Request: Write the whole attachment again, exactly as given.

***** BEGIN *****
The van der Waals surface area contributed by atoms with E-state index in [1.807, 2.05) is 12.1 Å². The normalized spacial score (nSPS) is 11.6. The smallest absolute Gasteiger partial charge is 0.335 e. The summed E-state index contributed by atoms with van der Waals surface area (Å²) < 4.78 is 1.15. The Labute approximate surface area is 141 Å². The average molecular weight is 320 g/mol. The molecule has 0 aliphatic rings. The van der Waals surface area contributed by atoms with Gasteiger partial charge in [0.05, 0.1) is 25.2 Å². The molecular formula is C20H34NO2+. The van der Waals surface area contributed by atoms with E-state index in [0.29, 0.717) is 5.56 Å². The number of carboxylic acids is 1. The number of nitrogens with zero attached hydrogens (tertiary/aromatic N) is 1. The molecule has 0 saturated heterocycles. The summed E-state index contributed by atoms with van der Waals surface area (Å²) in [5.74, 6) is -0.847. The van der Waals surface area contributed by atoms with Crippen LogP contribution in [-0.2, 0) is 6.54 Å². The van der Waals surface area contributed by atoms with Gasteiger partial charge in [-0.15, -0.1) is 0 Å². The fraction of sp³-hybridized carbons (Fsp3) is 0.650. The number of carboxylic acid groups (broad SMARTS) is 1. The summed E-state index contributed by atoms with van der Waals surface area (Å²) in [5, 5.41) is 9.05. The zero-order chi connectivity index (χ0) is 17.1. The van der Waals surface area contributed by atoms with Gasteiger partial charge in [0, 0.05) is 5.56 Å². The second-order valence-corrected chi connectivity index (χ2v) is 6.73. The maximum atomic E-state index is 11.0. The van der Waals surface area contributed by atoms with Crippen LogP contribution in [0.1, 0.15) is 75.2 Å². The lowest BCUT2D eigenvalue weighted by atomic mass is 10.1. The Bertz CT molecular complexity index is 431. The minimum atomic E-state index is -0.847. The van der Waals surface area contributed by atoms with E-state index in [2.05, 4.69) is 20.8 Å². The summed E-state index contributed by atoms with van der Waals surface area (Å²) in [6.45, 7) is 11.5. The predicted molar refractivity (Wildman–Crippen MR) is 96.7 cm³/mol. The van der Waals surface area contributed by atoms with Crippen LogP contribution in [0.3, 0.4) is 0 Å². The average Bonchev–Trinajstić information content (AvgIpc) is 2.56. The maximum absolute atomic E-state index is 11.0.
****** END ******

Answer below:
The van der Waals surface area contributed by atoms with E-state index in [1.807, 2.05) is 12.1 Å². The normalized spacial score (nSPS) is 11.6. The smallest absolute Gasteiger partial charge is 0.335 e. The summed E-state index contributed by atoms with van der Waals surface area (Å²) < 4.78 is 1.15. The Labute approximate surface area is 141 Å². The average molecular weight is 320 g/mol. The molecule has 0 aliphatic rings. The van der Waals surface area contributed by atoms with Gasteiger partial charge in [0.05, 0.1) is 25.2 Å². The molecular formula is C20H34NO2+. The van der Waals surface area contributed by atoms with E-state index in [0.29, 0.717) is 5.56 Å². The number of carboxylic acids is 1. The number of nitrogens with zero attached hydrogens (tertiary/aromatic N) is 1. The molecule has 0 saturated heterocycles. The summed E-state index contributed by atoms with van der Waals surface area (Å²) in [5.74, 6) is -0.847. The van der Waals surface area contributed by atoms with Crippen LogP contribution in [-0.2, 0) is 6.54 Å². The van der Waals surface area contributed by atoms with Gasteiger partial charge in [-0.15, -0.1) is 0 Å². The fraction of sp³-hybridized carbons (Fsp3) is 0.650. The number of carboxylic acid groups (broad SMARTS) is 1. The summed E-state index contributed by atoms with van der Waals surface area (Å²) in [5, 5.41) is 9.05. The zero-order chi connectivity index (χ0) is 17.1. The van der Waals surface area contributed by atoms with Gasteiger partial charge in [0, 0.05) is 5.56 Å². The second-order valence-corrected chi connectivity index (χ2v) is 6.73. The maximum atomic E-state index is 11.0. The van der Waals surface area contributed by atoms with Crippen LogP contribution in [0.1, 0.15) is 75.2 Å². The lowest BCUT2D eigenvalue weighted by atomic mass is 10.1. The Bertz CT molecular complexity index is 431. The minimum atomic E-state index is -0.847. The van der Waals surface area contributed by atoms with E-state index in [2.05, 4.69) is 20.8 Å². The summed E-state index contributed by atoms with van der Waals surface area (Å²) in [6.45, 7) is 11.5. The predicted molar refractivity (Wildman–Crippen MR) is 96.7 cm³/mol. The van der Waals surface area contributed by atoms with Crippen LogP contribution in [0.3, 0.4) is 0 Å². The average Bonchev–Trinajstić information content (AvgIpc) is 2.56. The maximum absolute atomic E-state index is 11.0.